The Morning Report
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For anyone who read this great story about the background and contract of the new superintendent of the San Diego Unified School District, I have a question. Is the so-called incentive package really stupid or is it just me?
Here’s the nut (emphasis added):
Grier’s contract, which allows him extra pay for meeting goals, breaks new ground for San Diego Unified. Cohn had no such provision in his contract, and a similar scheme for Bersin relied on broad goals. In contrast, Grier’s bonuses will hinge on three specific, measurable yearly goals that have yet to be set. For each goal he meets, Grier will earn $3,500. If he fails, the board can fire him.
Nationwide, such incentives are increasingly common, with most superintendents offered far higher bonuses than Grier, said Ron Wilson, executive director of the North American Association of Educational Negotiators. Typically, a superintendent can expect to earn between $5,000 and $7,500 per goal, with the potential to boost their base salary between 10 and 20 percent. Grier can earn a maximum of $10,500 extra each year — less than 4 percent of his $269,000 salary.
A quirk in the contract allows Grier to earn $10,500 even if the goals aren’t met, provided that “the delay is not due to the superintendent’s lack of concurrence with the goals.” Wilson called the provision “a worst-case scenario,” to prevent the superintendent from losing if board members “got into loggerheads” over already-set goals. If he simply disagrees with the goals, however, the superintendent loses.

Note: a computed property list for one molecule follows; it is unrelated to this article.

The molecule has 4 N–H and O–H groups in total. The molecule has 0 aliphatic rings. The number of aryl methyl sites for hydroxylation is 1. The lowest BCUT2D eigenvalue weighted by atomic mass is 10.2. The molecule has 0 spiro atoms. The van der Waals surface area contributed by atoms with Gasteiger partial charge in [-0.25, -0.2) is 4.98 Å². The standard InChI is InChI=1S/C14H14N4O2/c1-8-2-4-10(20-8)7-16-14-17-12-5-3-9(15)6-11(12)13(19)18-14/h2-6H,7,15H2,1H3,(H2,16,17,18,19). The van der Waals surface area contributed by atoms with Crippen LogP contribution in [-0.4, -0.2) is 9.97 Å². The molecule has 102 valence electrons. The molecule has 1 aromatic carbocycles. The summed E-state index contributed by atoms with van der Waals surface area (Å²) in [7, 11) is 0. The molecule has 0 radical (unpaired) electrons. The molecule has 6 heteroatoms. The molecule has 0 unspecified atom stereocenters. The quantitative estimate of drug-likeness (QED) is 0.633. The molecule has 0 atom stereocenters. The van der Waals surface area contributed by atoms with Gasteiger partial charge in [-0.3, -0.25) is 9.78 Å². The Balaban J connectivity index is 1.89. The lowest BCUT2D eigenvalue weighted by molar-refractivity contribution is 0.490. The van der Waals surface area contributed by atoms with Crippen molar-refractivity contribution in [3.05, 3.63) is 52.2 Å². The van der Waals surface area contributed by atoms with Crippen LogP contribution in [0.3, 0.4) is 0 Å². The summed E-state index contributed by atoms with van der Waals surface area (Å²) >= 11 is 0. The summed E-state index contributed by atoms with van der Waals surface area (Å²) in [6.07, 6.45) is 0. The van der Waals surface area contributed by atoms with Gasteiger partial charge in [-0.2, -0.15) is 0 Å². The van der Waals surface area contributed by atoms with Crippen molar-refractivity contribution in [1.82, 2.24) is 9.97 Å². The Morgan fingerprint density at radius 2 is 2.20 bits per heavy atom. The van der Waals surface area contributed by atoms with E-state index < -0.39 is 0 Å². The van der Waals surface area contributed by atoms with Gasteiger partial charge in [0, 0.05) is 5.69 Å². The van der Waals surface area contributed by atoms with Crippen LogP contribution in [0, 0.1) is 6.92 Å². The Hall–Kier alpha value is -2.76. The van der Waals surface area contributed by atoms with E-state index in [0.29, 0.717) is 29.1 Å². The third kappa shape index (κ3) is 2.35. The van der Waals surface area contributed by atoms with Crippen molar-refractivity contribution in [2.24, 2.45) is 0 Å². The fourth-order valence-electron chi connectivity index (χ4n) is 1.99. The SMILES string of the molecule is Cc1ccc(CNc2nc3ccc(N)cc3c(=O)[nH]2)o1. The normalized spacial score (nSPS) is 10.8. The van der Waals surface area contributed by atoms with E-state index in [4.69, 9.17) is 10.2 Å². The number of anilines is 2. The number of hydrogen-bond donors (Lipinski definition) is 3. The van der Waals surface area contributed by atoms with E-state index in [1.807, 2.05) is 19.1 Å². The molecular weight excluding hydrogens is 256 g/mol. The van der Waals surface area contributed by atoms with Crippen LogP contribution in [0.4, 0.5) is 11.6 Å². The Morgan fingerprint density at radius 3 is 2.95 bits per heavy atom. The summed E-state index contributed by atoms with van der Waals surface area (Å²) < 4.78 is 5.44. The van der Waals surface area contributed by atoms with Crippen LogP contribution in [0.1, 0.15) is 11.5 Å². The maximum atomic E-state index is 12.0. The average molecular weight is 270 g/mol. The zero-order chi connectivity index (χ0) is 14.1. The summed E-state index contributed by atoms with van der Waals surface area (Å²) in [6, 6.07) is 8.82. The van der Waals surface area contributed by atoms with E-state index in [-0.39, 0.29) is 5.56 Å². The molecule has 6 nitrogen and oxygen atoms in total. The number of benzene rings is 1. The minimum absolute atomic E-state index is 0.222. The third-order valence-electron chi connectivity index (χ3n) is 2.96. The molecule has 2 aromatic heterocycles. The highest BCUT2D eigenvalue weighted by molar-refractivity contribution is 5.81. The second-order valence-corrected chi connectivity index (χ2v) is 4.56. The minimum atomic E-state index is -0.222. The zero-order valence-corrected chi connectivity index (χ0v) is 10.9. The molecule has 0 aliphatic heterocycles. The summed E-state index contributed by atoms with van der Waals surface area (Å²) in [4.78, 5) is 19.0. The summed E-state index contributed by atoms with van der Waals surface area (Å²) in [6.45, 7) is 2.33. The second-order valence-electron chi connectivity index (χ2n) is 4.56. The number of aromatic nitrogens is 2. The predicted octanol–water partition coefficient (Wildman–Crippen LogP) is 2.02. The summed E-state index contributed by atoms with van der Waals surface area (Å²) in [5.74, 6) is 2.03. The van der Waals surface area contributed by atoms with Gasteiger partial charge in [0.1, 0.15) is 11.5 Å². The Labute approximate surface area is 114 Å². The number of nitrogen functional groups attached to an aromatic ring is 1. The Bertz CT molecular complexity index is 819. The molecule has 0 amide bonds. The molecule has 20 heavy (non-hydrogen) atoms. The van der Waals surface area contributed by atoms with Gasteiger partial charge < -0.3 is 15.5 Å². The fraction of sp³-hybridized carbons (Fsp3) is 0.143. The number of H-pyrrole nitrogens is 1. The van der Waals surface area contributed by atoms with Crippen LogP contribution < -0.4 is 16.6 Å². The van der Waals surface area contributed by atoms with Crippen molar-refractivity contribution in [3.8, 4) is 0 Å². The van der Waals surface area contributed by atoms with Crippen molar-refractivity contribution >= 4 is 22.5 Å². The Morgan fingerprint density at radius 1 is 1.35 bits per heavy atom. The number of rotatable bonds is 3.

I think providing the new chief some incentives to do a good job is a great idea. But he’s going to make $269,000 a year. So the guy gets $3,500 each time he accomplishes one of three goals? And he already makes $269,000?
And then, even if they can’t figure out what goals they want to achieve, he stills gets the payment?
Here’s how that part of his contract actually reads:
In the event that the BOARD and the SUPERINTENDENT fail to establish the three goals as provided in the manner and time frame specified in D.1. of this Contract for any Contract year, and there is not mutual agreement to extend the period for the development of the goals, and the delay is not due to the SUPERINTENDENT’s lack of concurrence with the goals, the SUPERINTENDENT shall automatically be entitled to Performance Pay of Ten Thousand Five Hundred ($10,500) at the end of such Contract year.
I don’t doubt Grier is going to be motivated to achieve these goals — whatever they end up being. He’s the new Supe at a huge school district. He’s got a chance to do great things and he sounds like the kind of guy who wants to do great things.
But if board members felt like additional incentives were needed, don’t you think they could have been a bit more ambitious?
Truth is, what they ended up with was the lawyerly equivalent of trying to get a high school kid to do his homework with the promise of a colorful little sticker. If we’re going to do incentives, let’s go long. How about making $100K of his salary dependent on showing a steady increase in the number of kids who go to college?
Now that’s an incentive.